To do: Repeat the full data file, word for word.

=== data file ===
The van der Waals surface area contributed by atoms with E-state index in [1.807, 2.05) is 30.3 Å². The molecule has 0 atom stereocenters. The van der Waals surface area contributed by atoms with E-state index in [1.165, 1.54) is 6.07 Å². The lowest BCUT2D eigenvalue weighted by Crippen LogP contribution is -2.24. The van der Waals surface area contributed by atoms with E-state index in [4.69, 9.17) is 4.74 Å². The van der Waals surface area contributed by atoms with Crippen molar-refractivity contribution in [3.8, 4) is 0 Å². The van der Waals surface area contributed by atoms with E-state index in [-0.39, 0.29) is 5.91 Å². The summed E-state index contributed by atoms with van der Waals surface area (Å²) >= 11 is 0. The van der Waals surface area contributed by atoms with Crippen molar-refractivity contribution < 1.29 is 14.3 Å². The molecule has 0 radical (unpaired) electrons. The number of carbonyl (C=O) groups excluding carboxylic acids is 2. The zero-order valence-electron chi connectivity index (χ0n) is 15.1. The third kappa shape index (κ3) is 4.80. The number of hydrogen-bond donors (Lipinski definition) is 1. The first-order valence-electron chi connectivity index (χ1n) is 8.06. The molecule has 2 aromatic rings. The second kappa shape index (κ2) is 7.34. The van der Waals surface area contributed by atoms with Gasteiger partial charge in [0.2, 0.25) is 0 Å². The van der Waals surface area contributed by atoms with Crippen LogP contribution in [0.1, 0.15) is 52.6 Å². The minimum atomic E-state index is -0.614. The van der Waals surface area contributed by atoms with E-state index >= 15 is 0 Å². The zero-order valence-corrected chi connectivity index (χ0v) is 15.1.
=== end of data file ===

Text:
The van der Waals surface area contributed by atoms with E-state index in [1.807, 2.05) is 30.3 Å². The molecule has 0 atom stereocenters. The van der Waals surface area contributed by atoms with E-state index in [1.165, 1.54) is 6.07 Å². The lowest BCUT2D eigenvalue weighted by Crippen LogP contribution is -2.24. The van der Waals surface area contributed by atoms with E-state index in [4.69, 9.17) is 4.74 Å². The van der Waals surface area contributed by atoms with Crippen molar-refractivity contribution in [3.8, 4) is 0 Å². The van der Waals surface area contributed by atoms with E-state index in [-0.39, 0.29) is 5.91 Å². The summed E-state index contributed by atoms with van der Waals surface area (Å²) >= 11 is 0. The van der Waals surface area contributed by atoms with Crippen molar-refractivity contribution < 1.29 is 14.3 Å². The molecule has 0 radical (unpaired) electrons. The number of carbonyl (C=O) groups excluding carboxylic acids is 2. The zero-order valence-electron chi connectivity index (χ0n) is 15.1. The third kappa shape index (κ3) is 4.80. The number of hydrogen-bond donors (Lipinski definition) is 1. The first-order valence-electron chi connectivity index (χ1n) is 8.06. The molecule has 2 aromatic rings. The second kappa shape index (κ2) is 7.34. The van der Waals surface area contributed by atoms with Gasteiger partial charge in [0.2, 0.25) is 0 Å². The van der Waals surface area contributed by atoms with Crippen LogP contribution in [0.1, 0.15) is 52.6 Å². The minimum atomic E-state index is -0.614. The van der Waals surface area contributed by atoms with E-state index >= 15 is 0 Å². The zero-order valence-corrected chi connectivity index (χ0v) is 15.1.